Read an second extract from this mystery novel featuring my rugged and flawed Portsmouth detective where I match the text with some of the location shots.
What began as the hunt for a missing man becomes the search for a ruthless killer...
The DI Andy Horton series is set in the Solent area of Portsmouth, the Isle of Wight and the surrounding areas on the South Coast of England.
A telephone call from a frantic Sergeant Cantelli to say that his nephew, Johnnie Oslow, is missing cuts short Detective Inspector Horton’s sailing trip to France. Summoned back to the Isle of Wight, Horton learns that Johnnie has not shown up for racing during Cowes Week, as previously arranged.
Read an extract of DEATH SURGE or search inside the novel at Amazon
‘There’s been a fire at the Hilsea Lines, the old bastions, sir.’
That wasn’t usually Horton's province unless it was arson, and even then uniform would deal with it and report it to the fire investigation officer. But he knew why he was being informed, and he felt a cold shiver run down his spine. They had a body. This was confirmed by the officer’s next words.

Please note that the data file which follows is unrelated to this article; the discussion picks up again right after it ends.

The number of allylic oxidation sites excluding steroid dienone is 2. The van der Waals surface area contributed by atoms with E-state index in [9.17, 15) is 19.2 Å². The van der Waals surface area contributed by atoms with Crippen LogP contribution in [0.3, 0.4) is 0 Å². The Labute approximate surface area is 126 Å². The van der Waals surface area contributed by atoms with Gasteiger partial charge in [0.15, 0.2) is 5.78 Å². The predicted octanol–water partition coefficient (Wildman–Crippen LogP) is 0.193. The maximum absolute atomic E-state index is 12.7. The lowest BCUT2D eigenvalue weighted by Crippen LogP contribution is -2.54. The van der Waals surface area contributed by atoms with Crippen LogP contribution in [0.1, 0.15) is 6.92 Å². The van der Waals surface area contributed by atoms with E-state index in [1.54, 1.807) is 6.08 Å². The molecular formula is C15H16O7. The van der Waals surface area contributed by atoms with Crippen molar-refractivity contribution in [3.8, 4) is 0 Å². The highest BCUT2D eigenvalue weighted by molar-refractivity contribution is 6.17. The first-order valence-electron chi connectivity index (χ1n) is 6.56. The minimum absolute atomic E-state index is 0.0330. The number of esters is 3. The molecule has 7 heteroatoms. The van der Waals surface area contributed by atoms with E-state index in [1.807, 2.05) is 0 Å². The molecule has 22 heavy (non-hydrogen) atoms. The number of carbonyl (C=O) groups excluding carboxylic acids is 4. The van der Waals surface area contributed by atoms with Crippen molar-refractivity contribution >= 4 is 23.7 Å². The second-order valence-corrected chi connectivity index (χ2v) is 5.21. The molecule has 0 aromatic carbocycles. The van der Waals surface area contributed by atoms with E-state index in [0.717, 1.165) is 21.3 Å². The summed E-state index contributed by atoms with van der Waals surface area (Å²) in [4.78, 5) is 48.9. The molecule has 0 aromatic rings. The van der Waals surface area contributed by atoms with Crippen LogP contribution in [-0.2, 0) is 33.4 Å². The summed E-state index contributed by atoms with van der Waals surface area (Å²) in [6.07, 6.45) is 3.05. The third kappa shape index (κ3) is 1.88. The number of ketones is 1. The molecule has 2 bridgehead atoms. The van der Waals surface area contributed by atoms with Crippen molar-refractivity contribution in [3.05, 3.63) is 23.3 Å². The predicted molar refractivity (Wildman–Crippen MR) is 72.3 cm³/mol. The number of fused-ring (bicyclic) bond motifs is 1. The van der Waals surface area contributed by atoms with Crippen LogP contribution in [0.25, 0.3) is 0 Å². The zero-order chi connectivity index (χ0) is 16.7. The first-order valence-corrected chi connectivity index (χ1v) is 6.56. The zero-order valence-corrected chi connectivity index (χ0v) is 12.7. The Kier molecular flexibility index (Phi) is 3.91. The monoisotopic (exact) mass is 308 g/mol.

‘Any ID?’ Horton asked anxiously, unable to stop himself thinking about Johnnie.
‘I don’t know, sir. They didn’t say.’
‘I’m on my way.’
Hastily, he locked up. As he made for the north of the city he mentally ran through what he knew of the bastions that formed Hilsea Lines. There were several of them, originally built to protect the north of the island from attack in 1544. Since then they had been rebuilt, some time he thought, in the 1700s, and again, he seemed to recall, in 1871 with the renewed threat of a French invasion, which had never happened. They had belonged to the army, providing barracks, ammunition stores and a series of tunnels beneath the earth mounds, before becoming derelict and overgrown with grass, shrubs and trees. But some years ago (he forgot when), the Hilsea Lines had been designated a conservation area with a series of nature trails around the moat and the creek which made Portsmouth an island; or rather it would have done, but for the two road bridges over it, and the motorway on the western shores.
Was it Johnnie, he thought fearfully? But it couldn’t be, because the bastions were about four miles from where Johnnie had last been seen at the southern end of Portsmouth. But despite telling himself that several times as he made his way through the dark, humid night, he couldn’t shake off the terrible feeling that he was about to look upon the charred remains of Cantelli’s nephew.